Civil Beat Staff

Richard Wiens

Now an at-large editor for Honolulu Civil Beat, Richard Wiens has been helping to run newsrooms big and small for more than 40 years.

He served as news editor at Civil Beat for five years, and has continued to help coordinate its election coverage while editing the Candidate Q&As. Now he is one of the editor/opinion writers involved in the news organization’s Let The Sunshine In project tracking efforts to improve government accountability and transparency in Hawaii.

Before coming to Civil Beat, he was editor and publisher of the Del Norte Triplicate, a newspaper in the far-northern California town of Crescent City, also known as the tsunami magnet of the West Coast.

There, he coordinated coverage that won numerous statewide awards from the California Newspaper Publishers Association, including first place for spot news coverage of a tsunami — spawned by the Japanese earthquake of March 2011 — that destroyed Crescent City Harbor.

Prior to that, he helped run the city desks of the Colorado Springs Gazette, the Spokane (Washington) Spokesman-Review and the Los Angeles Daily News. After graduating from the University of Oregon School of Journalism in 1979, he got his start in newspapering at the Hillsboro (Oregon) Argus, where he advanced from reporter to managing editor during his seven-year tenure.

He has won statewide first-place awards for feature writing and military coverage, and helped direct coverage of the standoff between white supremacist Randy Weaver and federal agents at Ruby Ridge in North Idaho that was the Pulitzer runner-up for spot news in 1992.

Throughout his career, he has pushed for coverage that helps citizens better understand — and hopefully improve — the community they live in.

Contact Richard at rwiens@civilbeat.org.

Rep. Amy Perruso: Don’t Underestimate How Important Reform Is To The Public David Croxford/Civil Beat/2022

Rep. Amy Perruso: Don’t Underestimate How Important Reform Is To The Public

This lawmaker hopes citizens will seize the moment and testify in support of dozens of measures to make state government more transparent and accountable.
More Transparency In The Hawaii Legislature? It Won’t Be Easy Cory Lum/Civil Beat/2022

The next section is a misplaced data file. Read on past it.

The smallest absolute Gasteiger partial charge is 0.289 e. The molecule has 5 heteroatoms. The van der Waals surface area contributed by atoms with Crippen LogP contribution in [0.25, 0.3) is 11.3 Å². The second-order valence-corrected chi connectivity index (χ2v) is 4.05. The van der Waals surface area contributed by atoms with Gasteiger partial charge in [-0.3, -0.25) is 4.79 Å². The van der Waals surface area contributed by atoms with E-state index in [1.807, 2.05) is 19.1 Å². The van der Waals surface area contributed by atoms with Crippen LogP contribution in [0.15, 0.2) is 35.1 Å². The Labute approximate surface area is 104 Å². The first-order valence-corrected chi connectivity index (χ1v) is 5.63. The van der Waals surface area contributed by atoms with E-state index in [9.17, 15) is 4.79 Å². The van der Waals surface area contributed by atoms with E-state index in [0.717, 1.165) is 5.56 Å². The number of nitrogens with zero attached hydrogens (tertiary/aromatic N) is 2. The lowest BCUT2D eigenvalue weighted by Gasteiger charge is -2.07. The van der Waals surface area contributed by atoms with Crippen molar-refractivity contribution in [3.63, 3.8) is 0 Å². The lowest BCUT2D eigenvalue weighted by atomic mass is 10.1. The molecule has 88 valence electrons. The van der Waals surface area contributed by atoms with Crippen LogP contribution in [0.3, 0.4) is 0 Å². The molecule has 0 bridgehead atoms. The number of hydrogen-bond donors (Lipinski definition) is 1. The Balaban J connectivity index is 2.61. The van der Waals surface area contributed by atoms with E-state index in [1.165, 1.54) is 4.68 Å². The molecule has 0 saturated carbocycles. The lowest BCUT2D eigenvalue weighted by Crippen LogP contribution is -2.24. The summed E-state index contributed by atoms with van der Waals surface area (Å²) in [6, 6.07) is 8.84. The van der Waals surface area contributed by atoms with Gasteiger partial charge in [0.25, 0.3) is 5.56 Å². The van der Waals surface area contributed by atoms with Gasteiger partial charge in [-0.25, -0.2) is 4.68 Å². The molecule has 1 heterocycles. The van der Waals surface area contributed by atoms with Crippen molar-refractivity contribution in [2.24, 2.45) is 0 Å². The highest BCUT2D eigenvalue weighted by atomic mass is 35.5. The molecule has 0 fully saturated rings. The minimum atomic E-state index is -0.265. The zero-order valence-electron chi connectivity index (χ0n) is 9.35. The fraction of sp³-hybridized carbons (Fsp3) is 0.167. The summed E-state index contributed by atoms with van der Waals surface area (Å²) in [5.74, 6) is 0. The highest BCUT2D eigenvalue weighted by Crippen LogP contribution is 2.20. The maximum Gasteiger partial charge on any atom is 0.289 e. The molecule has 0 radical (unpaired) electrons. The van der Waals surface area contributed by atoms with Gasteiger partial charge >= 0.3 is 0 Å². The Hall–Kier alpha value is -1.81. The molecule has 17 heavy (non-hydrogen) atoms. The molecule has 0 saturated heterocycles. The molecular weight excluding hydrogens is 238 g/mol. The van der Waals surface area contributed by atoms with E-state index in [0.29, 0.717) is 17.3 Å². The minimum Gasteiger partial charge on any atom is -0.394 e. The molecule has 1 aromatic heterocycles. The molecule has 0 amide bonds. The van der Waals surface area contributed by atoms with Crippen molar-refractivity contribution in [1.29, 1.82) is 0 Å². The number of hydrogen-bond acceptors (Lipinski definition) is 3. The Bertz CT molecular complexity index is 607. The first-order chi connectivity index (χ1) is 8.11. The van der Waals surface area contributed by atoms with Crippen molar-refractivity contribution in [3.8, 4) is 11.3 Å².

More Transparency In The Hawaii Legislature? It Won’t Be Easy

A review of candidates answers to Civil Beat's Q&As this past election show lawmakers weren't all that enthused about changing the way business is done at the Legislature.
Hello, Incumbents? Candidates Still Have Time To Answer Civil Beat’s Q&As Cory Lum/Civil Beat/2020

Hello, Incumbents? Candidates Still Have Time To Answer Civil Beat’s Q&As

Responses to Civil Beat's surveys are heavily used by voters, especially after ballots show up in the mail. So why don't many incumbents bother to send them in?
We’re Asking A Lot Of Candidates A Lot Of Questions

We’re Asking A Lot Of Candidates A Lot Of Questions

Civil Beat sends surveys to everyone running for office in Hawaii. Their responses get a lot of attention from voters.
Which County Pays Its Council Members The Most? (Hint: It’s Not Honolulu) Ludwig Laab/Civil Beat/2021

Which County Pays Its Council Members The Most? (Hint: It’s Not Honolulu)

While the mayor and other top officials usually earn more on Hawaii’s most populous island, there’s a big exception.
Slicing And Dicing Civil Beat’s Salary Database Flickr.com

Slicing And Dicing Civil Beat’s Salary Database

How to explore the plethora of information about thousands of public employees.
State-Run Hospitals And Clinics Pay Some Of Hawaii’s Highest Public Wages Tim Wright/Civil Beat/2021

State-Run Hospitals And Clinics Pay Some Of Hawaii’s Highest Public Wages

But counterparts in the private sector still make far more than doctors and administrators on the state payroll.
What Civil Beat’s Salary Database Tells Us About The Embattled Auditor’s Office Claire Caulfield/Civil Beat/2021

What Civil Beat’s Salary Database Tells Us About The Embattled Auditor’s Office

A decade's worth of records finds high turnover and a decrease in analysts at the Auditor's Office, but relative stability at the Ethics Commission.
Civil Beat Database: State Worker Salaries Have Climbed In The Past Decade Flickr.com

Civil Beat Database: State Worker Salaries Have Climbed In The Past Decade

The number of state employees has stayed remarkably consistent since 2011, but their salaries kept going up. Then the pandemic hit.